Memento (Limited Edition)
By Guy Pearce, Carrie-Anne Moss, Joe Pantoliano
I missed a couple days of blogging. Sue me. Better yet, don’t sue me, but settle out of court for less money than if you’d won, against your lawyer’s instructions, because you want to avoid a public spectacle and also because I have some very compromising photos of you with the guy at the office who comes in twice a week to replace the toner.
I got me the Memento DVD. Two discs of all kind of special features. I got to see the whole movie in reverse. Well… yeah. What I mean is, I got to see the whole movie forward. You get to notice a lot of things that you may have missed the first time around. Like how when Leonard rolls up his window the glass is broken. You know. Because it was shot out. Or how he rubs his hand when Natalie is writing down the information on Dodd for him. You know. Because he’s the one who hit her. Anyone who hasn’t seen the movie: for shame for shame for shaaame. Also I’m sorry for ruining some plot points. But moreover, I should explain what the hell I’m talking about. If you have seen the movie, skip past the next paragraph, do not collect $200, and congratulations on your taste in movies.
Anyways, Memento is a modern film noir about Leonard Shelby. Leonard, or Lenny as he doesn’t like to be called, has retrograde amnesia. Basically, he remembers everything prior to his accident but cannot form new memories. Every fifteen minutes or so his mind wipes itself clean and he starts fresh. In order to retain knowledge of events, he takes polaroids, makes notes, gets tattoos, and uses repetition to condition himself to remember certain things. The director, Christopher Nolan, wanted the audience to be in the dark about what was going on just as much as Leonard. To achieve this, he used a reverse story-telling style that’s not only innovative and genius but effective and fitting. Scenes in color run backwards, while the intercut black and white scenes are forward leading up the the first color event, which takes place last in the film. Its less confusing than it sounds. Especially if you get the new DVD and find the hidden features like I did!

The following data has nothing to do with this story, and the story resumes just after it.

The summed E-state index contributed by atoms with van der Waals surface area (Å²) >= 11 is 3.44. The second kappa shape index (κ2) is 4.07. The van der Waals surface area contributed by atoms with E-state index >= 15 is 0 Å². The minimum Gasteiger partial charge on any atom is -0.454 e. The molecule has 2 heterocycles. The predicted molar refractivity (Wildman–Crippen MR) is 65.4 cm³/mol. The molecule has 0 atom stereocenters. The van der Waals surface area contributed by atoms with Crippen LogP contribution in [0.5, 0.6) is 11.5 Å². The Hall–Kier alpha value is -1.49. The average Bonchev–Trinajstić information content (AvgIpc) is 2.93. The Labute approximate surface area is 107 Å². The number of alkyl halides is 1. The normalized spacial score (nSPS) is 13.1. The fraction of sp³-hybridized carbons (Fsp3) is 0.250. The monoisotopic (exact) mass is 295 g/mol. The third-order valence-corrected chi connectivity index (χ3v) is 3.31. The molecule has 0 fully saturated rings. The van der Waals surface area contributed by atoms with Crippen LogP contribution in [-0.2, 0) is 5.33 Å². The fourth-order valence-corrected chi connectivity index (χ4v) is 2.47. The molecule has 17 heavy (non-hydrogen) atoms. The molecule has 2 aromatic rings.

Welcome back for all those who skipped the previous paragraph. Thank you for joining us. The rest of my weekend will be spent doing homework and catching up on laundry. Doesn’t seem worth all that does it?